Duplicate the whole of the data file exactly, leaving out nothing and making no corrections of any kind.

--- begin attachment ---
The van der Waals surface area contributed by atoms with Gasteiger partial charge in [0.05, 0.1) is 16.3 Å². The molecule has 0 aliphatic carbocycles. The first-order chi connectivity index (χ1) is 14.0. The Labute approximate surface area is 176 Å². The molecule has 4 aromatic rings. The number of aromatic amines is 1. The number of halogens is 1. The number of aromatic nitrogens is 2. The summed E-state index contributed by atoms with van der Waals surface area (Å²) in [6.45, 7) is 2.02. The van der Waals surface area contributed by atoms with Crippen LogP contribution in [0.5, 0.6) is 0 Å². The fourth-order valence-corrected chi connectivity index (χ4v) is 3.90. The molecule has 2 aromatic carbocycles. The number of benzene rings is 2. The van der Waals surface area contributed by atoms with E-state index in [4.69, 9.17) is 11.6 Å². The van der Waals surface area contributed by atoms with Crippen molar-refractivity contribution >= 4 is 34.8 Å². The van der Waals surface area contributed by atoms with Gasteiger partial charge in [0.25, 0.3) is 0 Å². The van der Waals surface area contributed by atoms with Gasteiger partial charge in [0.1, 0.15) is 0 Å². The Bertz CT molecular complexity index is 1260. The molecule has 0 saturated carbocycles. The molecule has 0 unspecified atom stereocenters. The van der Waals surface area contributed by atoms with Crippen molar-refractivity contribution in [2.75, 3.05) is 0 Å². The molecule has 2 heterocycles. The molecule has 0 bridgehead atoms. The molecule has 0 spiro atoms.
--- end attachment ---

The van der Waals surface area contributed by atoms with Gasteiger partial charge in [0.05, 0.1) is 16.3 Å². The molecule has 0 aliphatic carbocycles. The first-order chi connectivity index (χ1) is 14.0. The Labute approximate surface area is 176 Å². The molecule has 4 aromatic rings. The number of aromatic amines is 1. The number of halogens is 1. The number of aromatic nitrogens is 2. The summed E-state index contributed by atoms with van der Waals surface area (Å²) in [6.45, 7) is 2.02. The van der Waals surface area contributed by atoms with Crippen LogP contribution in [0.5, 0.6) is 0 Å². The fourth-order valence-corrected chi connectivity index (χ4v) is 3.90. The molecule has 2 aromatic carbocycles. The number of benzene rings is 2. The van der Waals surface area contributed by atoms with E-state index in [4.69, 9.17) is 11.6 Å². The van der Waals surface area contributed by atoms with Crippen molar-refractivity contribution >= 4 is 34.8 Å². The van der Waals surface area contributed by atoms with Gasteiger partial charge in [0.25, 0.3) is 0 Å². The van der Waals surface area contributed by atoms with Gasteiger partial charge in [0.1, 0.15) is 0 Å². The Bertz CT molecular complexity index is 1260. The molecule has 0 saturated carbocycles. The molecule has 0 unspecified atom stereocenters. The van der Waals surface area contributed by atoms with Crippen molar-refractivity contribution in [2.75, 3.05) is 0 Å². The molecule has 2 heterocycles. The molecule has 0 bridgehead atoms. The molecule has 0 spiro atoms.